This graphene growth process at NIST may just be one of the most important discoveries to advance the technology world. Many materials that high-tech manufacturers are accustomed to are now going to change.

By Brent Matsalla

National Monitor
French Tribune
TG Daily
Phys Org

13 Responses to "Graphene Is Going to Change the World"

  1. EnBuenOra Science (@EnBuenOra_Sci)   December 16, 2013 at 12:11 pm

    I would urge those who are curious to think of graphene more than as a material–though it is a material and an amazingly impressive one–more as an example of the material realization of accumulating knowledge and skill by humans of understanding, interacting with, and making use of the properties of materials (and their interaction with energy) in ways we have not done so before.

    Graphene was always there. It’s only because we knew to look for it, knew that it might have special properties, that we ‘discovered’ it.

  2. George Moore   December 8, 2013 at 2:10 pm

    And Who got the Nobel Prize for producing a single layer of Graphene using Scotch Tape?? And in what subject and what year? I think this should have been mentioned!

  3. Mary Madden   December 8, 2013 at 2:09 am

    Maybe this is the material that was discovered at the Roswell crash site, having come from the future.

    • Cormac Mccarthy   December 8, 2013 at 12:17 pm

      jesus christ, get an education.

  4. Norman C. Berns   December 8, 2013 at 1:56 am

    What a bizarre article. Fawning and repetitious, full of gee-gosh enthusiasm without an iota of support, jammed with hyperbole, it reads like pap from some PR cheerleaders squad.

  5. Joe s. In california   December 8, 2013 at 1:11 am

    Very interesting. I wonder if it could be used to mint coins. How cool would a coin made of this be? Sorry, i love coins. Thanks for good article

  6. Brian Dodson   December 8, 2013 at 1:10 am

    Not only is this a horribly written article, but is packed full of errors when it comes to the science. The author should quit writing, if this is the best he can do!

  7. Caleb MacLachlan   December 8, 2013 at 1:04 am

    This article is poorly written. The attempts to sound scientific have the exact opposite effect. This felt a lot more like a poorly written investment pitch for a scam. I hope Graphene turns out to be all that, but at least give us the two sides of the story, perhaps some alternate perspective. What are the critics of this study saying? What about actual commercial viability?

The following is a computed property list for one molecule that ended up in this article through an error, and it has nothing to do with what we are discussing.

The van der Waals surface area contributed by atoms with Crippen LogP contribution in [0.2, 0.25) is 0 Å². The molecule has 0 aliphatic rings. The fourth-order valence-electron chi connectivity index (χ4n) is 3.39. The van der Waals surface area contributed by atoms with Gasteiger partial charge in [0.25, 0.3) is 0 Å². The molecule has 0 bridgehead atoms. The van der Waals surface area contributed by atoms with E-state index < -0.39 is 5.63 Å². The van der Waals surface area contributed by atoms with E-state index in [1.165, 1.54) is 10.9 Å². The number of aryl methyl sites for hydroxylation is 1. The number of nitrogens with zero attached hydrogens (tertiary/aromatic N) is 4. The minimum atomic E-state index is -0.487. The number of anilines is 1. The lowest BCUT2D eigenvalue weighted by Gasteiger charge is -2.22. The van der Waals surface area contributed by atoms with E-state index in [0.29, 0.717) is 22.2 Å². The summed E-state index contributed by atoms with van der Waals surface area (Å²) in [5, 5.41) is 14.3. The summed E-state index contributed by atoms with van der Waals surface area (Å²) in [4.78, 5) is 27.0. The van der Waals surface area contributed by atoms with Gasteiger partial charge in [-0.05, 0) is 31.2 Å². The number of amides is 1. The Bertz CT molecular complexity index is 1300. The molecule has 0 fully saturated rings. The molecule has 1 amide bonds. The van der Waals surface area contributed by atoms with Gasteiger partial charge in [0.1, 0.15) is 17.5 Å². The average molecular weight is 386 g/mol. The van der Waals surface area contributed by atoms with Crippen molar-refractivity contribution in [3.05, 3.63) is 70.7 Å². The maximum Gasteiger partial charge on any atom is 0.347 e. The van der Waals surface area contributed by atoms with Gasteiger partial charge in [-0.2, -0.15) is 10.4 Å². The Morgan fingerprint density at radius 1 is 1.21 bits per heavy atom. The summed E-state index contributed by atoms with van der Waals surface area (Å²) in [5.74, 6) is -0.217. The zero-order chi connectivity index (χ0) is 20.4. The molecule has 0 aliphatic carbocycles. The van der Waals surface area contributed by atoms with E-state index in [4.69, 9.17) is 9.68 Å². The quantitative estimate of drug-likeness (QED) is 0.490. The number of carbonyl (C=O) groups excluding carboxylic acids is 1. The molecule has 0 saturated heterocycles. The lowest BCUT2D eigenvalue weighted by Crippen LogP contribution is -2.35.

8. Saleem   December 8, 2013 at 12:08 am

    I had previously encountered Graphene as an architecture student, and I remember the amazing designs students came up with using it’s theoretical properties. The building engineering world will never be the same – Saleem

  9. Kitty Arendse   December 7, 2013 at 11:31 pm

    Goodmorning from Huizen Holland, Just saw that my son living in the States, had read your article, about this exciting discovery HOW TOO IN THE FUTURE! And here I am his mam as excited as he is, even if I have no science oriented brain, So thankyou for an article that got even a dingbat like me all.. wow in early sunday morn’s hours. You have a great day too!kitty

    • Brent Matsalla   December 7, 2013 at 11:37 pm

      Thanks for all your kind words Kitty, and you have an awesome day too!

  10. arthurpaulkaske   December 7, 2013 at 11:09 pm

    I am a ceramist, and I have heard of the graphene product. I’m really jacked to know more about the potential of graphene

    • Brent Matsalla   December 7, 2013 at 11:14 pm

      It seems to be a product that a lot of scientists dreamed of using in the future, but they ran into walls in the production. This discovery is pretty exciting. If we think our devices are small now, just wait until graphene is in full production.

      Thanks for commenting Arthur!